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Cornell Law School Alumnus Talks About Being a Judge in Contemporary Black America

He loves his wife. He loves his daughter. And even when he did not have an unabashed love for professional adversaries, he found a moment to discover some loveable quality within them and embrace it. Judge Stephen C. Robinson '84 spoke about his legal and personal life with a refreshing candor that resonated as a challenge to a Law School audience. If it is all about love, the task is to discern how to best impart that essence into daily practice. And that is no small endeavor.

Cornell Black Law Students Association welcomed Judge Robinson to speak on "The Color Line Revisited: Contemporary Black America." The topic covered not only successful Black American firsts but also the millions who continue to struggle. Judge Robinson career includes a montage of experiences including law firm practice, the Federal Bureau of Investigations, an insurance company, and a post as the U.S. Attorney for the District of Connecticut. His longest position is the one he currently holds, as a District Judge in the Southern District of New York.

While he loves his work, he does not enjoy sentencing. As an African American male who grew up in a project tenement in Bedford Stuyvesant, Brooklyn, the social influences that lead so many black males to crime and violence today were omnipresent in his youth. It is difficult to sentence people who could have been him if given different opportunities in life. Judge Robinson considers all factors, including personal responsibility and fairness, in making his decisions from the bench.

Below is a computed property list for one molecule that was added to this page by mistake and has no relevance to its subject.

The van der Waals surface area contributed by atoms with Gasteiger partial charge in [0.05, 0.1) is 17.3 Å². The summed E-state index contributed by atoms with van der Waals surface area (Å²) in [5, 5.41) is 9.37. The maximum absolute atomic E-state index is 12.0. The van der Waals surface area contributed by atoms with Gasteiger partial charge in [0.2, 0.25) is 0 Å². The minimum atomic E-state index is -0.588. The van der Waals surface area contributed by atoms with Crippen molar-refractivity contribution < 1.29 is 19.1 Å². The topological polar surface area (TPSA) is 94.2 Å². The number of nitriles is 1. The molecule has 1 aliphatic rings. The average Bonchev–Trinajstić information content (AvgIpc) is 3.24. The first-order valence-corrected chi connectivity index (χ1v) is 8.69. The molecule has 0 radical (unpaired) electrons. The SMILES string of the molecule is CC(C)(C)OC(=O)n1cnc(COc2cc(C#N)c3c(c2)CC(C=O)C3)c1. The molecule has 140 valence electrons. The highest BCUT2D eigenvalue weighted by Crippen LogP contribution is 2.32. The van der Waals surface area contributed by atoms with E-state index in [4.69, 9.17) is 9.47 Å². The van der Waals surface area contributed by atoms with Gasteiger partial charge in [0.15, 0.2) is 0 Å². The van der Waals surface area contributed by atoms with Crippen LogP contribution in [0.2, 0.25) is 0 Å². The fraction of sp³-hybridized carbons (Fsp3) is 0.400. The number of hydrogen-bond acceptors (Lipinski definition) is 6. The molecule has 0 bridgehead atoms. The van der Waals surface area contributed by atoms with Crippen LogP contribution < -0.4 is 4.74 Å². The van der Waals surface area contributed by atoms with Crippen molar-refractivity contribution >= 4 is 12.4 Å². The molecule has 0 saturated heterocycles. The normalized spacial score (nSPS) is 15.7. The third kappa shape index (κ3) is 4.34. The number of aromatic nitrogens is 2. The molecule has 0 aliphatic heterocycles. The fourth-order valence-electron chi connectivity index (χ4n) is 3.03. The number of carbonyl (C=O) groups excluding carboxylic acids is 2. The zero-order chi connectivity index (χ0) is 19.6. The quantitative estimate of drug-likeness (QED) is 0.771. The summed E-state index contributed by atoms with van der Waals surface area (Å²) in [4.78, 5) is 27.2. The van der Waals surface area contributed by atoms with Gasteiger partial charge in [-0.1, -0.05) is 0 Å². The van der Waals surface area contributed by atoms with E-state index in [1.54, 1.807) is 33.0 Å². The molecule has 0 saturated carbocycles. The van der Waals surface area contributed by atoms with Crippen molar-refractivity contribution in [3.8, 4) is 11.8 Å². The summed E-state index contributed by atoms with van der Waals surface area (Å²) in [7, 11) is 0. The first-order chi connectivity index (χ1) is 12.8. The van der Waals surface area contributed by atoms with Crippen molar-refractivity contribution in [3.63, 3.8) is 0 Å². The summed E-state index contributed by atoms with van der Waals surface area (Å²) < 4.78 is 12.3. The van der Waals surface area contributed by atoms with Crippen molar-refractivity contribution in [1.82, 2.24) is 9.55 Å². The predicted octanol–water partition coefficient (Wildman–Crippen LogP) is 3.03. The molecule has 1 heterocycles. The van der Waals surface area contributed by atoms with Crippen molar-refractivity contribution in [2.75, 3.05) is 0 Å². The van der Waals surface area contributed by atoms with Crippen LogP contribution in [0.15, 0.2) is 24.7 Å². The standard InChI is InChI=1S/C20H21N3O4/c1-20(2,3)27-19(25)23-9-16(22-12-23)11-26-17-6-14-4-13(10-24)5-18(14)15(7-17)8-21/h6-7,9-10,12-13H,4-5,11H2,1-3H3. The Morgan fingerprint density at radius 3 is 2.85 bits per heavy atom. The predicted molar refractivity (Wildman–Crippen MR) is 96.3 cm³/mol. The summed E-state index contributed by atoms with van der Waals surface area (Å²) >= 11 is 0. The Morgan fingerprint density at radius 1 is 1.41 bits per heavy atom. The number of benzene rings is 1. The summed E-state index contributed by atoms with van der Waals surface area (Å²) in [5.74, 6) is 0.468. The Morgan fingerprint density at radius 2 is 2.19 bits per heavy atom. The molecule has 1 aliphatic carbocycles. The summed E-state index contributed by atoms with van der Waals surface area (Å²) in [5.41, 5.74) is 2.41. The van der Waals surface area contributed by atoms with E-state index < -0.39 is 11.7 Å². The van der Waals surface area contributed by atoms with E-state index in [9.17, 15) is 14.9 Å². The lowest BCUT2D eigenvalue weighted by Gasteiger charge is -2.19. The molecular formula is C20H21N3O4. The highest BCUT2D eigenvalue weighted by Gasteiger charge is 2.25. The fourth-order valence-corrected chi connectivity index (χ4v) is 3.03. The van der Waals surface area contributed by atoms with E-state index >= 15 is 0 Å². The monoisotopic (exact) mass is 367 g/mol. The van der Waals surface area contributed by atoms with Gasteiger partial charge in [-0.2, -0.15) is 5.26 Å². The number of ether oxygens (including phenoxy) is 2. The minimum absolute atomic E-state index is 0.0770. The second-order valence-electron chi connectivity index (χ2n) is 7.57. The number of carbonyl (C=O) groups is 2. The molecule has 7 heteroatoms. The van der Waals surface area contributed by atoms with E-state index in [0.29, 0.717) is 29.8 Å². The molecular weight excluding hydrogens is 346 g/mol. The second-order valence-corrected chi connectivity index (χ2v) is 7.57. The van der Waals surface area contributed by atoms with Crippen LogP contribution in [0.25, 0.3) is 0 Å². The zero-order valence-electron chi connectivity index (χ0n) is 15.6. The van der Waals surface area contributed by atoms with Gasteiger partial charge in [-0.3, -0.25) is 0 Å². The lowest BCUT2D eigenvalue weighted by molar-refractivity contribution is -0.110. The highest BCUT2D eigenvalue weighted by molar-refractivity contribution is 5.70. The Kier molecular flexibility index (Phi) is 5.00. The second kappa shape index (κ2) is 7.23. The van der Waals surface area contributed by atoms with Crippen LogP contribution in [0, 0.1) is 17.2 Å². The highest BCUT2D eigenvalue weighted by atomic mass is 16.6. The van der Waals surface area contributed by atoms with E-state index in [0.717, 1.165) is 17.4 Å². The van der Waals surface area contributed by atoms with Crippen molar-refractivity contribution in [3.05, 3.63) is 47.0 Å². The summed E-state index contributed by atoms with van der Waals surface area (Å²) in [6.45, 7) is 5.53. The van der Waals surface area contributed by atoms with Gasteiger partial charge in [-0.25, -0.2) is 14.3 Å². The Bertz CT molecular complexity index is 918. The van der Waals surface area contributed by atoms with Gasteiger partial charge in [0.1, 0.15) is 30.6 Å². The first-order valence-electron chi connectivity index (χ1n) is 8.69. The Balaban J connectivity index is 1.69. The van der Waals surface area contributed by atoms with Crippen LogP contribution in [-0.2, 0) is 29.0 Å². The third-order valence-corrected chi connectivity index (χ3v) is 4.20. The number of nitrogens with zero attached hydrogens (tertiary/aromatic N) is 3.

The afternoon discussion went well beyond the expected two hours, filled with vivid personal anecdotes of how love permeates even the smallest of interactions. Though love supersedes all, Judge Robinson also stressed the value of diligence. Regardless of whether in the private or public sector, work product drives the legal profession. He reminded the audience that a person's character will shape each individual's success. To students listening, he reminded them that they are a generation that expects greatness and is open to historic possibilities. He recognized that his generation was wary about possibilities, hopeful but skeptical. What connects the two generations is that simple complexity that goes beyond the idea of public service or giving back to a community; it dilutes the color line and creates a broad reaching spectrum: love connects everyone. Once we are willing to embrace it, the possibilities will truly be infinite.